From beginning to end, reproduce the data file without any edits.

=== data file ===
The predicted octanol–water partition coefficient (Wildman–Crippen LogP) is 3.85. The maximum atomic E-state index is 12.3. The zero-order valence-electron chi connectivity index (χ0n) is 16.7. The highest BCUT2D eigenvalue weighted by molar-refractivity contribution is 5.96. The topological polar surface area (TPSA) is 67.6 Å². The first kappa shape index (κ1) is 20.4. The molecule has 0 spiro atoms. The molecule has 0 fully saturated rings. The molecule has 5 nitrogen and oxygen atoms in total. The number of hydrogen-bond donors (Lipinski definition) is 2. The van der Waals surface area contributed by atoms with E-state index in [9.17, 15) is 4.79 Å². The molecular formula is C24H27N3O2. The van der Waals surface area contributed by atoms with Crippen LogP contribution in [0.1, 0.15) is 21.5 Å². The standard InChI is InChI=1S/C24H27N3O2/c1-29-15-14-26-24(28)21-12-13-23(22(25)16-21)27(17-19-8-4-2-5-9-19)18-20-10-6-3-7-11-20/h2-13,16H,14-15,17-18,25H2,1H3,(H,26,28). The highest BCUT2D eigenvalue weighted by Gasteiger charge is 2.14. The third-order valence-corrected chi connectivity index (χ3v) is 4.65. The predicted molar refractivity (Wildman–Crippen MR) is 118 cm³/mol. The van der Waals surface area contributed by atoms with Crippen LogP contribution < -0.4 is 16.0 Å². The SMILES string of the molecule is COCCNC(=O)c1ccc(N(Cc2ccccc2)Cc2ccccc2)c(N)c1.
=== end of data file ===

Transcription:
The predicted octanol–water partition coefficient (Wildman–Crippen LogP) is 3.85. The maximum atomic E-state index is 12.3. The zero-order valence-electron chi connectivity index (χ0n) is 16.7. The highest BCUT2D eigenvalue weighted by molar-refractivity contribution is 5.96. The topological polar surface area (TPSA) is 67.6 Å². The first kappa shape index (κ1) is 20.4. The molecule has 0 spiro atoms. The molecule has 0 fully saturated rings. The molecule has 5 nitrogen and oxygen atoms in total. The number of hydrogen-bond donors (Lipinski definition) is 2. The van der Waals surface area contributed by atoms with E-state index in [9.17, 15) is 4.79 Å². The molecular formula is C24H27N3O2. The van der Waals surface area contributed by atoms with Crippen LogP contribution in [0.1, 0.15) is 21.5 Å². The standard InChI is InChI=1S/C24H27N3O2/c1-29-15-14-26-24(28)21-12-13-23(22(25)16-21)27(17-19-8-4-2-5-9-19)18-20-10-6-3-7-11-20/h2-13,16H,14-15,17-18,25H2,1H3,(H,26,28). The highest BCUT2D eigenvalue weighted by Gasteiger charge is 2.14. The third-order valence-corrected chi connectivity index (χ3v) is 4.65. The predicted molar refractivity (Wildman–Crippen MR) is 118 cm³/mol. The van der Waals surface area contributed by atoms with Crippen LogP contribution < -0.4 is 16.0 Å². The SMILES string of the molecule is COCCNC(=O)c1ccc(N(Cc2ccccc2)Cc2ccccc2)c(N)c1.